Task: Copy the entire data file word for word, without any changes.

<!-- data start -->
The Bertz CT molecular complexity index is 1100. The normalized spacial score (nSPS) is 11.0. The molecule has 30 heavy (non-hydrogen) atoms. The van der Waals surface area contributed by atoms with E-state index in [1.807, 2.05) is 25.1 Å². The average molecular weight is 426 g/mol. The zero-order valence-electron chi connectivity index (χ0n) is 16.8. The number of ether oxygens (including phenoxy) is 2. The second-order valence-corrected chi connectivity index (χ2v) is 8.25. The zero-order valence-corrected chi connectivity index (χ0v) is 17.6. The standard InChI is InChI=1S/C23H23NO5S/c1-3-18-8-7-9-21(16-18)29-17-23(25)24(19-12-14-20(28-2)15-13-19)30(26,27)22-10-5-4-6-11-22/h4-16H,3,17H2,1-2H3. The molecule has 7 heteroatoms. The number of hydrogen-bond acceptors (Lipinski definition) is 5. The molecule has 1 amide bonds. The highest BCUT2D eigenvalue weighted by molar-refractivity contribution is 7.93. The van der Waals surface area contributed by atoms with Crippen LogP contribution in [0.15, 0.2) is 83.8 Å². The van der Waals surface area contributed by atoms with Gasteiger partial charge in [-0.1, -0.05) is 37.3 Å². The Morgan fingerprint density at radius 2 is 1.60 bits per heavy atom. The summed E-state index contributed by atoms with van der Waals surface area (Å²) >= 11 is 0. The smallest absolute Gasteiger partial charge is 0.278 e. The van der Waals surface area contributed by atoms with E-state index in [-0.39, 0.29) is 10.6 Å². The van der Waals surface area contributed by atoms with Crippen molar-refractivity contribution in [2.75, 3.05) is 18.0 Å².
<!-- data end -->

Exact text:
The Bertz CT molecular complexity index is 1100. The normalized spacial score (nSPS) is 11.0. The molecule has 30 heavy (non-hydrogen) atoms. The van der Waals surface area contributed by atoms with E-state index in [1.807, 2.05) is 25.1 Å². The average molecular weight is 426 g/mol. The zero-order valence-electron chi connectivity index (χ0n) is 16.8. The number of ether oxygens (including phenoxy) is 2. The second-order valence-corrected chi connectivity index (χ2v) is 8.25. The zero-order valence-corrected chi connectivity index (χ0v) is 17.6. The standard InChI is InChI=1S/C23H23NO5S/c1-3-18-8-7-9-21(16-18)29-17-23(25)24(19-12-14-20(28-2)15-13-19)30(26,27)22-10-5-4-6-11-22/h4-16H,3,17H2,1-2H3. The molecule has 7 heteroatoms. The number of hydrogen-bond acceptors (Lipinski definition) is 5. The molecule has 1 amide bonds. The highest BCUT2D eigenvalue weighted by molar-refractivity contribution is 7.93. The van der Waals surface area contributed by atoms with Crippen LogP contribution in [0.15, 0.2) is 83.8 Å². The van der Waals surface area contributed by atoms with Gasteiger partial charge in [-0.1, -0.05) is 37.3 Å². The Morgan fingerprint density at radius 2 is 1.60 bits per heavy atom. The summed E-state index contributed by atoms with van der Waals surface area (Å²) >= 11 is 0. The smallest absolute Gasteiger partial charge is 0.278 e. The van der Waals surface area contributed by atoms with E-state index in [-0.39, 0.29) is 10.6 Å². The van der Waals surface area contributed by atoms with Crippen molar-refractivity contribution in [2.75, 3.05) is 18.0 Å².